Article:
NASA Is Sending Planes Straight Into Snowstorms to Report on the Weather

It takes two planes to discover more about snowstorms.
Loukia Papadopoulos
An aircraft.NASA

NASA is known for getting creative with its airplanes even producing models with no windows. But perhaps, its most impressive planes are the ones that can fly into snowstorms.

These types of planes, according to NASA, are used to report the weather and they are part of the space agency's Investigation of Microphysics and Precipitation for Atlantic Coast-Threatening Storms (IMPACTS) mission based at NASA’s Goddard Space Flight Center in Greenbelt, Maryland.

Why not satellites?

You might be wondering: why not use satellites instead of endangering pilots? NASA and its partners do indeed have several satellites in orbit capable of measuring precipitation from space. “But satellites can’t tell us a lot about the particles – the actual snowflakes ­– and where they form within the clouds,” said Gerry Heymsfield, one of the deputy principal investigators for IMPACTS at Goddard.

Two distinct but complementary planes

Therefore, IMPACT is instead using two planes outfitted with scientific instruments. The first is the NASA Armstrong Flight Research Center’s ER-2. This aircraft is fitted with instruments similar to those on satellites but with higher spatial resolution, additional measurement capabilities, and more frequent sampling. It is meant to get a top-down view of storms from above the clouds.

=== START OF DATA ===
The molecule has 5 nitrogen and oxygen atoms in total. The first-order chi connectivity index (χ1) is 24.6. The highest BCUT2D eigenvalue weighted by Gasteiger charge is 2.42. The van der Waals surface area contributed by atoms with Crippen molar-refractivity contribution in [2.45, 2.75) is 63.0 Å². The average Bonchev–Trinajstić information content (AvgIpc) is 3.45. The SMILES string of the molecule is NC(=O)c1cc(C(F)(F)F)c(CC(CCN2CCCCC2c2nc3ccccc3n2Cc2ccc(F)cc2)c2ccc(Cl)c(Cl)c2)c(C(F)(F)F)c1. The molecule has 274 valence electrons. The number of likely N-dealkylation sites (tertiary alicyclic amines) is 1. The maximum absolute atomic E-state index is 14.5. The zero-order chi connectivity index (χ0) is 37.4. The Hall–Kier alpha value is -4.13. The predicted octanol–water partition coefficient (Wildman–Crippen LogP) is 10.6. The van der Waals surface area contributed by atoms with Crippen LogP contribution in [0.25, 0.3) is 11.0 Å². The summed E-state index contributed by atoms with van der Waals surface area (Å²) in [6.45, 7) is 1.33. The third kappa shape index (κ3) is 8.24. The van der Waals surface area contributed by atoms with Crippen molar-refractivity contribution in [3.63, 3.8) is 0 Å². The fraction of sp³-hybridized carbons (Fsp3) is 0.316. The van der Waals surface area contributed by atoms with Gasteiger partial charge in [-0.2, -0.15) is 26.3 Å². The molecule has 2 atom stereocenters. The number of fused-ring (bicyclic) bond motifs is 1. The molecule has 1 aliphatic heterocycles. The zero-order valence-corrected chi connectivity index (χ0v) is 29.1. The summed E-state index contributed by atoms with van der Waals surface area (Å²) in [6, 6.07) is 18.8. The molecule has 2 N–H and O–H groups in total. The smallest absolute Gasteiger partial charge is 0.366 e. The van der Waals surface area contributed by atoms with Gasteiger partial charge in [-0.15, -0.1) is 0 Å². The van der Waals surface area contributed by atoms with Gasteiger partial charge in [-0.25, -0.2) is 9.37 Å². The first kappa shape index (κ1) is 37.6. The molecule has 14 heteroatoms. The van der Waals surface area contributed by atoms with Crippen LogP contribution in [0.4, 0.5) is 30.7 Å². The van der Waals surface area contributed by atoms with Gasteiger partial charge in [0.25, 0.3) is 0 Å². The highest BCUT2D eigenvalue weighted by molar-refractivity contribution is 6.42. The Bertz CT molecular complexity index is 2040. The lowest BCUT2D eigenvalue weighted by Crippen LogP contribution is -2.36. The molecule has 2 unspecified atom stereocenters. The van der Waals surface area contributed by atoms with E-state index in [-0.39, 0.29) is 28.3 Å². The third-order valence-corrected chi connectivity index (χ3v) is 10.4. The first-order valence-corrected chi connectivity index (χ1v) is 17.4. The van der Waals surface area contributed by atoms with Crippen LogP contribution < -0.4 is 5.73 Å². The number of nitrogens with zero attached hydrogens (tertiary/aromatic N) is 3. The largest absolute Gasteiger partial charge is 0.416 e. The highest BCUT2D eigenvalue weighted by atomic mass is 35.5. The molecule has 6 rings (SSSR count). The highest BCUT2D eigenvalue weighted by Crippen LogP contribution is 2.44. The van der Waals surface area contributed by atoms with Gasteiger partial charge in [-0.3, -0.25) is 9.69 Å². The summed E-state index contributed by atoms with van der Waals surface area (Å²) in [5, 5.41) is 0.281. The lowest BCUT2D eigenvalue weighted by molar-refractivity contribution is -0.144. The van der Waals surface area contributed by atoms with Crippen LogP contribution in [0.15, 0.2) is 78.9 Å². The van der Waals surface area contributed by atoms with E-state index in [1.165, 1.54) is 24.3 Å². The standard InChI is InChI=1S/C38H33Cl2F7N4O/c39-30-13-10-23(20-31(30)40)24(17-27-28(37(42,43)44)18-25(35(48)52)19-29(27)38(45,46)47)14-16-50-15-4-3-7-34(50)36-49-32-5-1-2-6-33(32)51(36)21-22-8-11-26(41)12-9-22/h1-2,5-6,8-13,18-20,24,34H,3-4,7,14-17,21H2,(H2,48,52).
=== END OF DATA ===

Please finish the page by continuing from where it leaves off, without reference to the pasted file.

The second aircraft is the P-3 Orion and features probes hanging off its wings. These probes measure the size, shape, and distribution of precipitation particles allowing scientists to evaluate the size and shape of snow particles throughout the clouds as well as the temperature, water vapor, and other conditions in which they form.

“A project like IMPACTS can really complement those spacecraft measurements with aircraft measurements that are higher resolution, higher accuracy, sample an event more frequently, and provide additional parameters such as Doppler measurements,” said John Yorks, one of the deputy principal investigators for IMPACTS. 

NASA invests a lot in its environmental planes but its results are undeniable. Snowstorms are complicated weather phenomena. They require in-depth research and many scientific tools to truly understand them and learn how to forecast their arrival and plan for the devastation and havoc they often cause.

IELogoIELogo

Subscribe today

For full access to all features
and product updates.

%30 Save Quarterly

$25

$17.97

Quarterly

Subscribe Now
You can cancel anytime.
View Other Options

Already have an account? Log in

0 Comment
Already have an account? Log in